The Nature Conservancy has transferred ownership of 222 acres of land to Hawaii Volcanoes National Park.
“We are thrilled about the new acquisition,” park spokeswoman Jessica Ferracane said in a message to the Tribune-Herald.
The parcel extends 1.6 miles along Highway 11 between Ocean View and Na‘alehu in the Ka‘u District. The land was once part of Kahuku Ranch.
The park is “exploring ways” to open the new acquisition to park visitors.
“It’s too early to say, but we are looking at ways to share the new parcel with the public while protecting the native plants and animals there,” Ferracane said. “In addition, there are some culturally and biologically sensitive features in the parcel.”
Nature Conservancy spokeswoman Evelyn Wight said the organization acquired the 222 acres with the idea to conserve native species — knowing the park eventually would want to acquire the land.
The park will now continue the conservancy’s efforts.
“Keeping out invasive non-native pests and other threats is one priority,” Ferracane said. “Right now, there is no rapid ohia death detected in the area.”
“This parcel contains rare dryland forest plants, native birds and insects, and a lava tube system,” said park Superintendent Cindy Orlando.
Invasive weeds and bighorn sheep called mouflon have been problematic on the tract of land. But the Nature Conservancy has been working to control Christmas berry and other weeds, and the organization’s volunteers and staff have cleared more than 40 acres.
“This property is a gem that links two types of forest habitat that are increasingly rare in Hawaii: lowland mesic, or temperate, forest and lowland dry forest,” said Shalan Crysdale, the conservancy’s Hawaii Island program director. “These forest areas tend to coincide with where people like to live, so they are threatened globally and here in Hawaii.”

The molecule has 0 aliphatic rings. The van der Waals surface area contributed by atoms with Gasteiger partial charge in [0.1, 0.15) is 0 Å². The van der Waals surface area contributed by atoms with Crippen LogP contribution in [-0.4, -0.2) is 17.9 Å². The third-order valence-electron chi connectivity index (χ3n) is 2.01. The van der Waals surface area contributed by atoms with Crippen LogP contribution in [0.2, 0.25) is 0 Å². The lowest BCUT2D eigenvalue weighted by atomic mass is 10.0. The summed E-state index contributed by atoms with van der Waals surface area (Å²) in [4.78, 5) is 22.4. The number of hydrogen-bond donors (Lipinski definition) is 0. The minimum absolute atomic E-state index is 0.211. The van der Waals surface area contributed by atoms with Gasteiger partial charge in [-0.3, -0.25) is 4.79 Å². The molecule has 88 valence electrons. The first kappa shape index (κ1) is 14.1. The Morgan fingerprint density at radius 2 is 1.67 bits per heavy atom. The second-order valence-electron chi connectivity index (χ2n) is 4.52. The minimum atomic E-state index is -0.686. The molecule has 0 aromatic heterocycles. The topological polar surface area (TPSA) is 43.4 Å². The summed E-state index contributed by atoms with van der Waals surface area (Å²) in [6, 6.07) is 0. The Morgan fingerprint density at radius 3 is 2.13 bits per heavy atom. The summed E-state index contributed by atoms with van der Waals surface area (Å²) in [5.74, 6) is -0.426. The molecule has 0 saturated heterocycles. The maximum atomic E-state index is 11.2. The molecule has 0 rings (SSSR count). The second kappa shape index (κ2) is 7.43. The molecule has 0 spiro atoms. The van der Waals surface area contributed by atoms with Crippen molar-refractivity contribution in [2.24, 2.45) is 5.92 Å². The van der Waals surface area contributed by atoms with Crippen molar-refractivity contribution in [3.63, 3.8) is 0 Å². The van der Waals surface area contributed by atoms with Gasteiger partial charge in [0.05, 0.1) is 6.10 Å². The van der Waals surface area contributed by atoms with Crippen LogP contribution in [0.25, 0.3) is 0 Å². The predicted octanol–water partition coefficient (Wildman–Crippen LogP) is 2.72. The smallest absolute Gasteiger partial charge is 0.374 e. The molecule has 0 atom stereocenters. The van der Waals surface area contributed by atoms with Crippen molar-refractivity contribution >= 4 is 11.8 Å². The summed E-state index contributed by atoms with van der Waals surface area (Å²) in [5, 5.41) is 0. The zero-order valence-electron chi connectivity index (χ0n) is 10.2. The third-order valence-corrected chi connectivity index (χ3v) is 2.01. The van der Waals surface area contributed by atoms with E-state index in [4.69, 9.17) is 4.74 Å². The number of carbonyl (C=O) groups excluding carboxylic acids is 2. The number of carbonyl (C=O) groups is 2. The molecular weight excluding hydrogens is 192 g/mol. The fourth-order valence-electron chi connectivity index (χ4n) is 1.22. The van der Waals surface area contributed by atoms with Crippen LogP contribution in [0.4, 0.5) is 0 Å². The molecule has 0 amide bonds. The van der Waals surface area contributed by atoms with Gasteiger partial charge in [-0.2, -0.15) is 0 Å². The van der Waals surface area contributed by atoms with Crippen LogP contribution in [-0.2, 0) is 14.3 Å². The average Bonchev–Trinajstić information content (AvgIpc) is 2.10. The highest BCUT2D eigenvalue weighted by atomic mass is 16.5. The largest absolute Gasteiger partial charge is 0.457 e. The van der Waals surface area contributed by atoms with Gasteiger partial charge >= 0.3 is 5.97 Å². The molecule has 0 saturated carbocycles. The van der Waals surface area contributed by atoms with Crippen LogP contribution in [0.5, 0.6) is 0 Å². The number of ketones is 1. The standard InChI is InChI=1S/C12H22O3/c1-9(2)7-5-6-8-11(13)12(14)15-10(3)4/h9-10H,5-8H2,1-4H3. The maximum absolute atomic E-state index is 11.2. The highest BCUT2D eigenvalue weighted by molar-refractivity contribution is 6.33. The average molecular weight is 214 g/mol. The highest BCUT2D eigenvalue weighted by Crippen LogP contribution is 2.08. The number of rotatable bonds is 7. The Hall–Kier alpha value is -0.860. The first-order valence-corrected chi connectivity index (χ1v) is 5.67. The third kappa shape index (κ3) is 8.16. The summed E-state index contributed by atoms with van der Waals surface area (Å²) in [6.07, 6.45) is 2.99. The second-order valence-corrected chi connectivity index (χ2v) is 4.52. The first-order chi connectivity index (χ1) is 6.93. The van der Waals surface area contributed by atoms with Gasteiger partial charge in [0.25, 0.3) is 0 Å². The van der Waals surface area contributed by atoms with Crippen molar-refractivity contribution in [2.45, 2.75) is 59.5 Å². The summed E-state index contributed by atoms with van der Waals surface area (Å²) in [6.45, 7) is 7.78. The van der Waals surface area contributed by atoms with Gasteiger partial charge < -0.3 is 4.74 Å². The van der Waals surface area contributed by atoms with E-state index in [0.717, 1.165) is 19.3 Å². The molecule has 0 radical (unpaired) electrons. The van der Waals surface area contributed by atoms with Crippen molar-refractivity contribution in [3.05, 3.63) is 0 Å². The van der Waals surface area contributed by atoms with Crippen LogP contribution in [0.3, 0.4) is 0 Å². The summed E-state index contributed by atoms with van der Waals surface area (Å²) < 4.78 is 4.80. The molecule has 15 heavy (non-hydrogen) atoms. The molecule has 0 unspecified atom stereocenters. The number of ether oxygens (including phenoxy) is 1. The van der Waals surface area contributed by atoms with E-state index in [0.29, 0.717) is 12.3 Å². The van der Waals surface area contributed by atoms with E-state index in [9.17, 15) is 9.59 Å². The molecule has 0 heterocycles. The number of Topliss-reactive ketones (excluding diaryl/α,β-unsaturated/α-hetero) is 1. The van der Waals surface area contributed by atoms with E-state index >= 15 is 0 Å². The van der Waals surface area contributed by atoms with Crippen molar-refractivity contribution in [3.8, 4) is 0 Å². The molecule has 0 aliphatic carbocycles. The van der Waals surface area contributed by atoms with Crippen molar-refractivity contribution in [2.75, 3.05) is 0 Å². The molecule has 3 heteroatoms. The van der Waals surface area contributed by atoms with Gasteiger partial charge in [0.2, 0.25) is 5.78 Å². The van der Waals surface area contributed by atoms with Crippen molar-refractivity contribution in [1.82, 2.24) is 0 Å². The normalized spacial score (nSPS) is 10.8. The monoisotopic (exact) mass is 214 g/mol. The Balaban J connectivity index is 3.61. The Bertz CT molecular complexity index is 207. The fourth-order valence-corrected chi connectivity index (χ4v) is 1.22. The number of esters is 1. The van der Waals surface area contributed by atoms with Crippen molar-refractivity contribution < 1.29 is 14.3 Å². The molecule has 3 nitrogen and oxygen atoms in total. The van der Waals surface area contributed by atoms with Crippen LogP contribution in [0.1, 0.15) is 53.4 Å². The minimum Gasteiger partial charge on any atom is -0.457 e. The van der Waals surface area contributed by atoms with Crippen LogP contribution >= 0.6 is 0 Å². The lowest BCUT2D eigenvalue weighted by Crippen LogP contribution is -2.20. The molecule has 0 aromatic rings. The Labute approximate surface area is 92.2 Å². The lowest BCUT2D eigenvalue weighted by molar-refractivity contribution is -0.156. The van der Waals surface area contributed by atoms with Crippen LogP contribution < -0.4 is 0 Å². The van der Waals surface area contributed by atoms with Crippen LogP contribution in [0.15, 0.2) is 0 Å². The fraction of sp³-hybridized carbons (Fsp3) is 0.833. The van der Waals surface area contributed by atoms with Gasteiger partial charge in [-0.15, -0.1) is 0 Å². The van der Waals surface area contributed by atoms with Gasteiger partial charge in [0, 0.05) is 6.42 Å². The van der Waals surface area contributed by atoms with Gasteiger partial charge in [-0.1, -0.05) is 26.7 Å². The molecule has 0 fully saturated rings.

The Nature Conservancy conducted biological surveys and learned that native plants on the land include lama, or Hawaiian persimmon; ‘ohi‘a trees; a flexible hardwood tree with fragrant blossoms called ‘ulei; a shrub with colorful berries called pukiawe; a common food for the ‘alala, the Hawaiian crow, called ho‘awa; and a‘ali‘i, a flexible shrub with colorful seed pods.
Native wildlife found on the land parcel include endangered ‘io, the Hawaiian hawk; the Hawaiian hoary bat, or ‘ope‘ape‘a; several rare species of insects; and two honeycreepers, the ‘apapane and the ‘amakihi.
Ferracane said the park has now grown to 333,308 acres.
Email Jeff Hansel at firstname.lastname@example.org.